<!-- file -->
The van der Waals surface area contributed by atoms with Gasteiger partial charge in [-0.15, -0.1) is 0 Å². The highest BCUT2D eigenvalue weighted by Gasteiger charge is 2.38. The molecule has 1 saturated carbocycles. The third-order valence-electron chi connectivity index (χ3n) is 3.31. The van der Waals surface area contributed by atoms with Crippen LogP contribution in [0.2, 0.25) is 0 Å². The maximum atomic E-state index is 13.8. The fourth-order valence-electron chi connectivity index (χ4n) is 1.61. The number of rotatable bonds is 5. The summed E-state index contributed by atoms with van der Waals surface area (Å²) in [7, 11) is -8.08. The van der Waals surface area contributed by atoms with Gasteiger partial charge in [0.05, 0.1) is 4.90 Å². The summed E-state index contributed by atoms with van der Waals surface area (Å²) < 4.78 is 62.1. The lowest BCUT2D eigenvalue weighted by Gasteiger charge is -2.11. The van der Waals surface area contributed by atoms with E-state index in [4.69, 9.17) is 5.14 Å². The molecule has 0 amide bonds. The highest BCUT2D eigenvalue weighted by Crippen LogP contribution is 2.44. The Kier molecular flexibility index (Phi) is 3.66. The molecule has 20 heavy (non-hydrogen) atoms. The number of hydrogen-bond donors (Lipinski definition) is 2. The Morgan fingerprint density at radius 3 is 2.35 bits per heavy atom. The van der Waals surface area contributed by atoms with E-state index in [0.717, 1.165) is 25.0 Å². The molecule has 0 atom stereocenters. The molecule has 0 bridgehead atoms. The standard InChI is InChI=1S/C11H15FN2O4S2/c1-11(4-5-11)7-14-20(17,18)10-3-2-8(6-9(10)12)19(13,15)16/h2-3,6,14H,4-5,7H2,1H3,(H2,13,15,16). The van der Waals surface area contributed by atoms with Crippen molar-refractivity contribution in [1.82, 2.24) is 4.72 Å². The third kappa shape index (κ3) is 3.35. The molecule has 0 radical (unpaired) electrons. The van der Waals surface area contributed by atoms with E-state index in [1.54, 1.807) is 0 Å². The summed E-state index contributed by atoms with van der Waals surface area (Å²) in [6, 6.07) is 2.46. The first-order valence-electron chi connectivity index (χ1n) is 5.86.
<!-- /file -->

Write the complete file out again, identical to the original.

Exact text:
The van der Waals surface area contributed by atoms with Gasteiger partial charge in [-0.15, -0.1) is 0 Å². The highest BCUT2D eigenvalue weighted by Gasteiger charge is 2.38. The molecule has 1 saturated carbocycles. The third-order valence-electron chi connectivity index (χ3n) is 3.31. The van der Waals surface area contributed by atoms with Crippen LogP contribution in [0.2, 0.25) is 0 Å². The maximum atomic E-state index is 13.8. The fourth-order valence-electron chi connectivity index (χ4n) is 1.61. The number of rotatable bonds is 5. The summed E-state index contributed by atoms with van der Waals surface area (Å²) in [7, 11) is -8.08. The van der Waals surface area contributed by atoms with Gasteiger partial charge in [0.05, 0.1) is 4.90 Å². The summed E-state index contributed by atoms with van der Waals surface area (Å²) < 4.78 is 62.1. The lowest BCUT2D eigenvalue weighted by Gasteiger charge is -2.11. The van der Waals surface area contributed by atoms with E-state index in [4.69, 9.17) is 5.14 Å². The molecule has 0 amide bonds. The highest BCUT2D eigenvalue weighted by Crippen LogP contribution is 2.44. The Kier molecular flexibility index (Phi) is 3.66. The molecule has 20 heavy (non-hydrogen) atoms. The number of hydrogen-bond donors (Lipinski definition) is 2. The Morgan fingerprint density at radius 3 is 2.35 bits per heavy atom. The van der Waals surface area contributed by atoms with E-state index in [0.717, 1.165) is 25.0 Å². The molecule has 0 atom stereocenters. The molecule has 0 bridgehead atoms. The standard InChI is InChI=1S/C11H15FN2O4S2/c1-11(4-5-11)7-14-20(17,18)10-3-2-8(6-9(10)12)19(13,15)16/h2-3,6,14H,4-5,7H2,1H3,(H2,13,15,16). The van der Waals surface area contributed by atoms with Crippen molar-refractivity contribution in [1.82, 2.24) is 4.72 Å². The third kappa shape index (κ3) is 3.35. The molecule has 0 radical (unpaired) electrons. The van der Waals surface area contributed by atoms with E-state index in [1.54, 1.807) is 0 Å². The summed E-state index contributed by atoms with van der Waals surface area (Å²) in [6, 6.07) is 2.46. The first-order valence-electron chi connectivity index (χ1n) is 5.86.